Lilly’s Alzheimer’s drug shows benefit of their medicines

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Date: 01.04.2021

Eli Lilly and Co on Saturday said its experimental Alzheimer’s drug slowed the rate of decline in a measure of cognition and function by 32% compared with a placebo in a mid-stage trial of patients at an early stage of the mind wasting disease.

The drug, donanemab, also showed positive trends that failed to reach statistical significance on a range of secondary trial goals, the company said, providing details for the first time.

The 18-month, 272-patient study showed, for instance, that patients treated with donanemab had a 23% slower rate of decline in a measure known as the Clinical Dementia Rating Scale Sum of Boxes, a tool commonly used to gauge dementia severity.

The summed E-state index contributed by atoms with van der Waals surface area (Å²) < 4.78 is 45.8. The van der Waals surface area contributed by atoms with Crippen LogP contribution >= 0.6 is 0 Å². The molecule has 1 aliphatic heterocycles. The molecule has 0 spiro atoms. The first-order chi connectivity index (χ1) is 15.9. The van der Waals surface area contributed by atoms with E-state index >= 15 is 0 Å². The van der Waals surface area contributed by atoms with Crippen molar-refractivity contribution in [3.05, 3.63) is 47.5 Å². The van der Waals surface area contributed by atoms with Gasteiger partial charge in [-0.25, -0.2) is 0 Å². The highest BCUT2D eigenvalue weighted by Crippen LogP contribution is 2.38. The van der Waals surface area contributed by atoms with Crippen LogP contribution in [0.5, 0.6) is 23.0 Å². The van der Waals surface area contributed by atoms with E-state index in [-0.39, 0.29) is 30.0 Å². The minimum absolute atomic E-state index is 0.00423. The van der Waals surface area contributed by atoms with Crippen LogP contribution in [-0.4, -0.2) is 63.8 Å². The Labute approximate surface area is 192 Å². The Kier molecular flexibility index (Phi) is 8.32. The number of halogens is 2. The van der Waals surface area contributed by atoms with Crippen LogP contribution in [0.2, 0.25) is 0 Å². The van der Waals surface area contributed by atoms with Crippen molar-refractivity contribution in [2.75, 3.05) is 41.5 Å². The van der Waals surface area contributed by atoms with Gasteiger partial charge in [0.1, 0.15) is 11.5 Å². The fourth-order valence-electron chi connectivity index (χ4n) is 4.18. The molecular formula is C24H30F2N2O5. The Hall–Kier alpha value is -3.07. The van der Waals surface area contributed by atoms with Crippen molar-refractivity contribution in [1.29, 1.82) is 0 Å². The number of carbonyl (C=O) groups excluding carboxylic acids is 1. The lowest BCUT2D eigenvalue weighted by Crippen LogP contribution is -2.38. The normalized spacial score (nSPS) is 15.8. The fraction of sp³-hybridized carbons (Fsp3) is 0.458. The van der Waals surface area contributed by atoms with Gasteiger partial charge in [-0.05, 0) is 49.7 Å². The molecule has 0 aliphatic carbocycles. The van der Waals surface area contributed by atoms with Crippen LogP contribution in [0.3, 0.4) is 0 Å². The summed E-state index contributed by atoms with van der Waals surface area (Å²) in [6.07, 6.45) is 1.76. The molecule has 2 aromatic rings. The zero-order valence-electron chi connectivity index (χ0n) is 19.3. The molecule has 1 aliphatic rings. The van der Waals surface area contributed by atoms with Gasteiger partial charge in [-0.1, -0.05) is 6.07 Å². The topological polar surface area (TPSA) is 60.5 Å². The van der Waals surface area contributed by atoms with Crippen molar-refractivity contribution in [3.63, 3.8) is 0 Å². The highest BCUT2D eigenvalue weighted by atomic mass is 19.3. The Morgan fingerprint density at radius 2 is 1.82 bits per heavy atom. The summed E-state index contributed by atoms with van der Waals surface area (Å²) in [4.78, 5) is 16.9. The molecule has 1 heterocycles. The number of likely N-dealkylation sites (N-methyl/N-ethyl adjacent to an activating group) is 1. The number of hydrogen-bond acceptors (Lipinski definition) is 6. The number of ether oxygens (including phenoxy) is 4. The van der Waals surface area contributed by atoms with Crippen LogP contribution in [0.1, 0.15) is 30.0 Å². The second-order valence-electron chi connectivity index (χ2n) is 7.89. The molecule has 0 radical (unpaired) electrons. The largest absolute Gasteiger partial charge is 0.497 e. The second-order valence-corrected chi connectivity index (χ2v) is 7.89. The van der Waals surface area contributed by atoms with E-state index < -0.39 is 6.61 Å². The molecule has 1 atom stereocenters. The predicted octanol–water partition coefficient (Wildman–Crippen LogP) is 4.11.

The ability to carry out activities like dressing and eating is often impacted by Alzheimer’s disease, which reduces cognitive ability like memory and language.

Donanemab is an antibody designed to remove clumps of the Alzheimer’s-related protein beta amyloid from the brain. It targets a specific type of beta amyloid that Lilly believes can be rapidly cleared, enabling short-term, but durable treatment.

Patients in the study stopped receiving donanemab and were switched to placebo once their brain plaques reached levels seen in healthy people. Beta amyloid has been a popular target for dozens of experimental Alzheimer’s drugs, all of which have failed so far.

The article was prepared based on the information: Reuters

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